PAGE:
away from home, not to mention another woman. Basically he's been
leaving an underage child to take care of a perpetually teetering on
the edge psychotic adult.
This all comes to an end when a policeman arrives at CeeCee's
home with bad news. Her mom, clad in tiara and party dress, ran out
in front of a truck and was struck and killed instantly. The day
after the funeral a mysterious woman driving a fabulous convertible
arrives. She turns out to be CeeCee's great-aunt Tallulah who is
going to take CeeCee back to Georgia with her for good, not just a
vacation.
Now you might imagine a woman old enough to be a great aunt
would lead a pretty bland life for a preteen. If so, you couldn't be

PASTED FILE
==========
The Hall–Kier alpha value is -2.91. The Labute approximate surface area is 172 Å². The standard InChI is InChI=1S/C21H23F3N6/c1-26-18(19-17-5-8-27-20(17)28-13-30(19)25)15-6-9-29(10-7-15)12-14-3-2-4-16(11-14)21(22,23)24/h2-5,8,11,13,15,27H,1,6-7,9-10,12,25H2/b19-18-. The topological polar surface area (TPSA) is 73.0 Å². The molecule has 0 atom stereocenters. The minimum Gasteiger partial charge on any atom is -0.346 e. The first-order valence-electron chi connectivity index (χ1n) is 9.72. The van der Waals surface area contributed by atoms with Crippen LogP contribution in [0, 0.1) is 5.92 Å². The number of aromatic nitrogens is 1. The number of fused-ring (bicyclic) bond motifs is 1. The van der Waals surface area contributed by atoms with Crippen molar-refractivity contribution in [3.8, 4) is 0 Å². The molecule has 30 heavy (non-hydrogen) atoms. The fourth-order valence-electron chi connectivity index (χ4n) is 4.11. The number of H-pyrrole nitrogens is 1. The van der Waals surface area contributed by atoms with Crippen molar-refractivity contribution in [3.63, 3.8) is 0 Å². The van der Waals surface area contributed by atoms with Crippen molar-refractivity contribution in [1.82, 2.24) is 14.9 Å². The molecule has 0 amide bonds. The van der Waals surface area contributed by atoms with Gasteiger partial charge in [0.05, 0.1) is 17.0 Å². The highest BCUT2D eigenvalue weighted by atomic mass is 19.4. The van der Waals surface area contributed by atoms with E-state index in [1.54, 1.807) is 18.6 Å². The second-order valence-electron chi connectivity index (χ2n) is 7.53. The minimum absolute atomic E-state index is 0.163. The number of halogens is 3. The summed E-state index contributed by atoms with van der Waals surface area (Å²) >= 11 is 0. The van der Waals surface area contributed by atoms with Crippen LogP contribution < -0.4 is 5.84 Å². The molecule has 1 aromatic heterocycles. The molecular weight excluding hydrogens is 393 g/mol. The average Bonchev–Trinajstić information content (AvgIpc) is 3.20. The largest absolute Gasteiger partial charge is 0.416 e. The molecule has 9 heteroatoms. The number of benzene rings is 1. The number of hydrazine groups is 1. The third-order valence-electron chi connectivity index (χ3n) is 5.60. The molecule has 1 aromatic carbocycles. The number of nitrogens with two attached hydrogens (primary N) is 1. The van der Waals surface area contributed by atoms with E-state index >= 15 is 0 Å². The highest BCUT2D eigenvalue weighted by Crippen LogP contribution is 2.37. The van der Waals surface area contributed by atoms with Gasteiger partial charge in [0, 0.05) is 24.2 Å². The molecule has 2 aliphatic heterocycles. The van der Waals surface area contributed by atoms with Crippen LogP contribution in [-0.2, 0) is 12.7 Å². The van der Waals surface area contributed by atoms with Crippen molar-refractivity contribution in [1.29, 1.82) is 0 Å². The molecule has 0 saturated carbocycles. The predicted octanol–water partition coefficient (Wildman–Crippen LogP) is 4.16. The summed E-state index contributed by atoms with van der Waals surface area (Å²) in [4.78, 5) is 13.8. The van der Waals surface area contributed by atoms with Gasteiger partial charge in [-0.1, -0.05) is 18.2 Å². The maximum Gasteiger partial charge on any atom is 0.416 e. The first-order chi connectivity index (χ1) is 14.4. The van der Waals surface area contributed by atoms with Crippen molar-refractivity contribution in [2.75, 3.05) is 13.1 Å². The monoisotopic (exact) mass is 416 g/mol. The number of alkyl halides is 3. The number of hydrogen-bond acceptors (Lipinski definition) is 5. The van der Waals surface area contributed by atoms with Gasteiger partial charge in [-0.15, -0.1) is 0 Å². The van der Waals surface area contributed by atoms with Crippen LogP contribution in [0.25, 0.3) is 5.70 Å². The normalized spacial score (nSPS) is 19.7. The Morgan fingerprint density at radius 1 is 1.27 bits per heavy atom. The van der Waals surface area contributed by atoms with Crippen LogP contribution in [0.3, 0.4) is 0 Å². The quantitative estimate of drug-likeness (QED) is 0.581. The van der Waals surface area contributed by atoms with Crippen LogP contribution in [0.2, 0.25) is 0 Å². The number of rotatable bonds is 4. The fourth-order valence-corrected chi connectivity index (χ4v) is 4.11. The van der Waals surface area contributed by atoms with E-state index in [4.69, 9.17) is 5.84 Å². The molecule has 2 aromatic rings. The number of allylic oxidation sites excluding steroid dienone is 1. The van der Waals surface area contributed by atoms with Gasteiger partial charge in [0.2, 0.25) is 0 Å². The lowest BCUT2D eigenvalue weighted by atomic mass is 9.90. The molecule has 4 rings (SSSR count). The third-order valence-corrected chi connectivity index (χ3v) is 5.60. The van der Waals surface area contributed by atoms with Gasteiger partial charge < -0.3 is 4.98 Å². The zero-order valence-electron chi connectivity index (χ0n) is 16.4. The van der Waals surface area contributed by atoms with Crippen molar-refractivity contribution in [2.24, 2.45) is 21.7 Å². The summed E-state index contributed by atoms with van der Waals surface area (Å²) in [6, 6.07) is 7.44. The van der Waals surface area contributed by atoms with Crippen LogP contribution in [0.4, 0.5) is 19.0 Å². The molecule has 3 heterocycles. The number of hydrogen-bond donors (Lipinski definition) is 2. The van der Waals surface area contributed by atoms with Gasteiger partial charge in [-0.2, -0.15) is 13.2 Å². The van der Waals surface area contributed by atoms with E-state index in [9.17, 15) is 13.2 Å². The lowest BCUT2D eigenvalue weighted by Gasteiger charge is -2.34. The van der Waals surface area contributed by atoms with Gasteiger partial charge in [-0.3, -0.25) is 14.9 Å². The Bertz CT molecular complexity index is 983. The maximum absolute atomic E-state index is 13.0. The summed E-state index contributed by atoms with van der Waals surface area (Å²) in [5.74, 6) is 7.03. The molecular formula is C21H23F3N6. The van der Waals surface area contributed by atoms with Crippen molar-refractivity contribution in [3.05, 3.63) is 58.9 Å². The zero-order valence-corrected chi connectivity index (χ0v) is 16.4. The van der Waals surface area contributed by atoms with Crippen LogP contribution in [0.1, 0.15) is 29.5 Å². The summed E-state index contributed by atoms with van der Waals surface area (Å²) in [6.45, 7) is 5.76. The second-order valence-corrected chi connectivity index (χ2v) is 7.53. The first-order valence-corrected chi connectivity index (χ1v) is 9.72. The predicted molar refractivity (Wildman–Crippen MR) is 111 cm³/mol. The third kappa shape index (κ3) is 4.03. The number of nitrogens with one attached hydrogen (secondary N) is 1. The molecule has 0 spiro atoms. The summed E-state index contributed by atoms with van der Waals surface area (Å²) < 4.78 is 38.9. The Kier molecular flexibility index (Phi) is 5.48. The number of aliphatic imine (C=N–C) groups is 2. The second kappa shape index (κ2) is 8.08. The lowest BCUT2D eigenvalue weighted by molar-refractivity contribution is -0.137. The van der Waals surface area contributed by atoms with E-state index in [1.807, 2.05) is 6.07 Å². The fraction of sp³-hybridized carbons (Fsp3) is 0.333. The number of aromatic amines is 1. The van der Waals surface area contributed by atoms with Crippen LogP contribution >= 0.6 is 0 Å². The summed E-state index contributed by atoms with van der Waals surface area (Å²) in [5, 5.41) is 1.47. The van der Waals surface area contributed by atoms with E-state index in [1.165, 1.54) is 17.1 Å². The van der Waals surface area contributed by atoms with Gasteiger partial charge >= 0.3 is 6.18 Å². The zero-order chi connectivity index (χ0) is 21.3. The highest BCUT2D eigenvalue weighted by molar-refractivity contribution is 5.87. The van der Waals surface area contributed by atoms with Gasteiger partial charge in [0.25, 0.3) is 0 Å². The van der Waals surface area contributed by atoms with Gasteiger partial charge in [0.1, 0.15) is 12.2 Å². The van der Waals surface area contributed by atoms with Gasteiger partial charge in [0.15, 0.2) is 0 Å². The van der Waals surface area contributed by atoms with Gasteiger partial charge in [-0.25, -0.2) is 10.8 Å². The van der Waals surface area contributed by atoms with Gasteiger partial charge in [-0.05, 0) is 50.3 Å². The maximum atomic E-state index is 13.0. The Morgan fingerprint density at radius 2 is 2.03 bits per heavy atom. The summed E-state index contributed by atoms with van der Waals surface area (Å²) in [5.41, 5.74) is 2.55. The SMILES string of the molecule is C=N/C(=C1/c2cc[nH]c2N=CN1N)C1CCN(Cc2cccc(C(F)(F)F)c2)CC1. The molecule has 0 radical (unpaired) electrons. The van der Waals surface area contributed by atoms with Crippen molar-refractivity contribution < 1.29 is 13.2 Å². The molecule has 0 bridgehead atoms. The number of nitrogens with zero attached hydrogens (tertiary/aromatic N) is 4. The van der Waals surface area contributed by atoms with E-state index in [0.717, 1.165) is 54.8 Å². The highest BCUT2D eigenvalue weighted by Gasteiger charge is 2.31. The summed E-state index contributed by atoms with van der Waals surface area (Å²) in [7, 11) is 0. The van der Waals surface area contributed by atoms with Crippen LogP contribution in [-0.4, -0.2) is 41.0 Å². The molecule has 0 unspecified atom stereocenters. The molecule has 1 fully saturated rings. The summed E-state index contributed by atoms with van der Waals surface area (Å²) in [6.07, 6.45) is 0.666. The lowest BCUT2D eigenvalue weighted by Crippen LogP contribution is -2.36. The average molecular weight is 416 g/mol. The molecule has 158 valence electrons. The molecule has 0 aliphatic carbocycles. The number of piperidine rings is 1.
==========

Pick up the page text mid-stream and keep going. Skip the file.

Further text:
more wrong. Tootie (Tallulah) and her girls are as joyous and
eccentric as it's possible to be. They may be just what CeeCee needs
to come fully alive for the first time in her existence.
This brilliant debut novel is impossible to put down from the
very first sentences: "Mama left her red satin shoes in the middle of
the road. That's what three eyewitnesses told the police..." Reading
it cover to cover is like devouring a quart of your favorite flavor
ice cream right out of the container with a plastic spoon, a practice
I'm sure Tootie and her chums would highly approve of.
On a personal note, there are three people running for two positions
on school committee. Aaarrrggghhh! Just when, by being chair, I can
get my ideas implemented.
A great big shout out goes out to the Veazie voters whom I surely hope
will vote for me.
jules hathaway